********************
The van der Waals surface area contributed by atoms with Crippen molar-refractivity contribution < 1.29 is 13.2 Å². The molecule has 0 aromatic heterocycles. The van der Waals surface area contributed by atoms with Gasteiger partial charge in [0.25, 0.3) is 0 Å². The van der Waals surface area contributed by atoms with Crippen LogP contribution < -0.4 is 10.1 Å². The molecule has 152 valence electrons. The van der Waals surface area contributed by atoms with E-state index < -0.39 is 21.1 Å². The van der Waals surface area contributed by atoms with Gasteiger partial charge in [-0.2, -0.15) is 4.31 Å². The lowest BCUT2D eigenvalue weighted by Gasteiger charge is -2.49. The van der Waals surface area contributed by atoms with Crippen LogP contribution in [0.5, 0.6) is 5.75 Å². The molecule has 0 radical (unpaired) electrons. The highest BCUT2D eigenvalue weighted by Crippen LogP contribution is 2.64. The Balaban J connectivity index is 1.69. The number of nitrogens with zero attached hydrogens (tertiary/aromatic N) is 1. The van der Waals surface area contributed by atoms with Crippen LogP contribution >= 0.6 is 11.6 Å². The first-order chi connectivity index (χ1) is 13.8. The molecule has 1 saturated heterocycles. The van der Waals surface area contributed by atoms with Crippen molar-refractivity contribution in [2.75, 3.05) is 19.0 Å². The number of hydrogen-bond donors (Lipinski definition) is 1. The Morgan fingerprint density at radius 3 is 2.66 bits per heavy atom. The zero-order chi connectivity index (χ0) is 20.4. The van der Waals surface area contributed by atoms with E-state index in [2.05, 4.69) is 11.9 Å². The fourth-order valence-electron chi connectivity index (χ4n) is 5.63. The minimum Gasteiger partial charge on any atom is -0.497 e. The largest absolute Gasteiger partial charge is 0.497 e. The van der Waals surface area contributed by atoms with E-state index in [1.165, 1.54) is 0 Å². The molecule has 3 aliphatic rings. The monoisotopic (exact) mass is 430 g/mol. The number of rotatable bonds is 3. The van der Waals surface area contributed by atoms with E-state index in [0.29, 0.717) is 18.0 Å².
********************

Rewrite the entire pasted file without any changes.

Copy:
The van der Waals surface area contributed by atoms with Crippen molar-refractivity contribution < 1.29 is 13.2 Å². The molecule has 0 aromatic heterocycles. The van der Waals surface area contributed by atoms with Gasteiger partial charge in [0.25, 0.3) is 0 Å². The van der Waals surface area contributed by atoms with Crippen LogP contribution < -0.4 is 10.1 Å². The molecule has 152 valence electrons. The van der Waals surface area contributed by atoms with E-state index < -0.39 is 21.1 Å². The van der Waals surface area contributed by atoms with Gasteiger partial charge in [-0.2, -0.15) is 4.31 Å². The lowest BCUT2D eigenvalue weighted by Gasteiger charge is -2.49. The van der Waals surface area contributed by atoms with Crippen LogP contribution in [0.5, 0.6) is 5.75 Å². The molecule has 0 radical (unpaired) electrons. The highest BCUT2D eigenvalue weighted by Crippen LogP contribution is 2.64. The Balaban J connectivity index is 1.69. The number of nitrogens with zero attached hydrogens (tertiary/aromatic N) is 1. The van der Waals surface area contributed by atoms with Crippen LogP contribution >= 0.6 is 11.6 Å². The first-order chi connectivity index (χ1) is 13.8. The molecule has 1 saturated heterocycles. The van der Waals surface area contributed by atoms with Crippen molar-refractivity contribution in [2.75, 3.05) is 19.0 Å². The number of hydrogen-bond donors (Lipinski definition) is 1. The Morgan fingerprint density at radius 3 is 2.66 bits per heavy atom. The zero-order chi connectivity index (χ0) is 20.4. The van der Waals surface area contributed by atoms with E-state index in [2.05, 4.69) is 11.9 Å². The fourth-order valence-electron chi connectivity index (χ4n) is 5.63. The minimum Gasteiger partial charge on any atom is -0.497 e. The largest absolute Gasteiger partial charge is 0.497 e. The van der Waals surface area contributed by atoms with E-state index in [1.165, 1.54) is 0 Å². The molecule has 3 aliphatic rings. The monoisotopic (exact) mass is 430 g/mol. The number of rotatable bonds is 3. The van der Waals surface area contributed by atoms with E-state index in [0.29, 0.717) is 18.0 Å².